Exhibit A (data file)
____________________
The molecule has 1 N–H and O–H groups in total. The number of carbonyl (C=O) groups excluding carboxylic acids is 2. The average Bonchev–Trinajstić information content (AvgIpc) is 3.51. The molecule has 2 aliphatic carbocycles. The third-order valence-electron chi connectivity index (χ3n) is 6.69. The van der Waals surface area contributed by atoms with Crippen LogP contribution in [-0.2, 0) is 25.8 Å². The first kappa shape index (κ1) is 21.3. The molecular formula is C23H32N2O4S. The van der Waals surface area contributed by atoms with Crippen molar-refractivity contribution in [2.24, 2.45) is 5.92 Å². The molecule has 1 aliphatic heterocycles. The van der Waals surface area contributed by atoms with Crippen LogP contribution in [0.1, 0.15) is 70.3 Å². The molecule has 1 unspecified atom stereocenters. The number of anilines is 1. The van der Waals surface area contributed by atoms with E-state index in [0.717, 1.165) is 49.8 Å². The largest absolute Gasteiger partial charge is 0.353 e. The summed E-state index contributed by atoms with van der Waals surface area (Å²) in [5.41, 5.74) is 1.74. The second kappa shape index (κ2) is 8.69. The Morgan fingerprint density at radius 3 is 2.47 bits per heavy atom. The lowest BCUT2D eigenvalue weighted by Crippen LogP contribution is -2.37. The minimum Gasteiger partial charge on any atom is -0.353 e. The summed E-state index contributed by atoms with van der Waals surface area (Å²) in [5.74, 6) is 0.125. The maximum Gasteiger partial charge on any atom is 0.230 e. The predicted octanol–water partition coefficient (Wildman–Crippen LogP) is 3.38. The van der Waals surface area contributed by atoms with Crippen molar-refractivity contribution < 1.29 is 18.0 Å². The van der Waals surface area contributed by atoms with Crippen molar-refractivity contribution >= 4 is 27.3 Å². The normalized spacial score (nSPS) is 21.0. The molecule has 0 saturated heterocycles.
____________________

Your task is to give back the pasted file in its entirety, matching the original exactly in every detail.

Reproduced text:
The molecule has 1 N–H and O–H groups in total. The number of carbonyl (C=O) groups excluding carboxylic acids is 2. The average Bonchev–Trinajstić information content (AvgIpc) is 3.51. The molecule has 2 aliphatic carbocycles. The third-order valence-electron chi connectivity index (χ3n) is 6.69. The van der Waals surface area contributed by atoms with Crippen LogP contribution in [-0.2, 0) is 25.8 Å². The first kappa shape index (κ1) is 21.3. The molecular formula is C23H32N2O4S. The van der Waals surface area contributed by atoms with Crippen molar-refractivity contribution in [2.24, 2.45) is 5.92 Å². The molecule has 1 aliphatic heterocycles. The van der Waals surface area contributed by atoms with Crippen LogP contribution in [0.1, 0.15) is 70.3 Å². The molecule has 1 unspecified atom stereocenters. The number of anilines is 1. The van der Waals surface area contributed by atoms with E-state index in [0.717, 1.165) is 49.8 Å². The largest absolute Gasteiger partial charge is 0.353 e. The summed E-state index contributed by atoms with van der Waals surface area (Å²) in [5.41, 5.74) is 1.74. The second kappa shape index (κ2) is 8.69. The Morgan fingerprint density at radius 3 is 2.47 bits per heavy atom. The lowest BCUT2D eigenvalue weighted by Crippen LogP contribution is -2.37. The minimum Gasteiger partial charge on any atom is -0.353 e. The summed E-state index contributed by atoms with van der Waals surface area (Å²) in [5.74, 6) is 0.125. The maximum Gasteiger partial charge on any atom is 0.230 e. The predicted octanol–water partition coefficient (Wildman–Crippen LogP) is 3.38. The van der Waals surface area contributed by atoms with Crippen molar-refractivity contribution < 1.29 is 18.0 Å². The van der Waals surface area contributed by atoms with Crippen molar-refractivity contribution >= 4 is 27.3 Å². The normalized spacial score (nSPS) is 21.0. The molecule has 0 saturated heterocycles.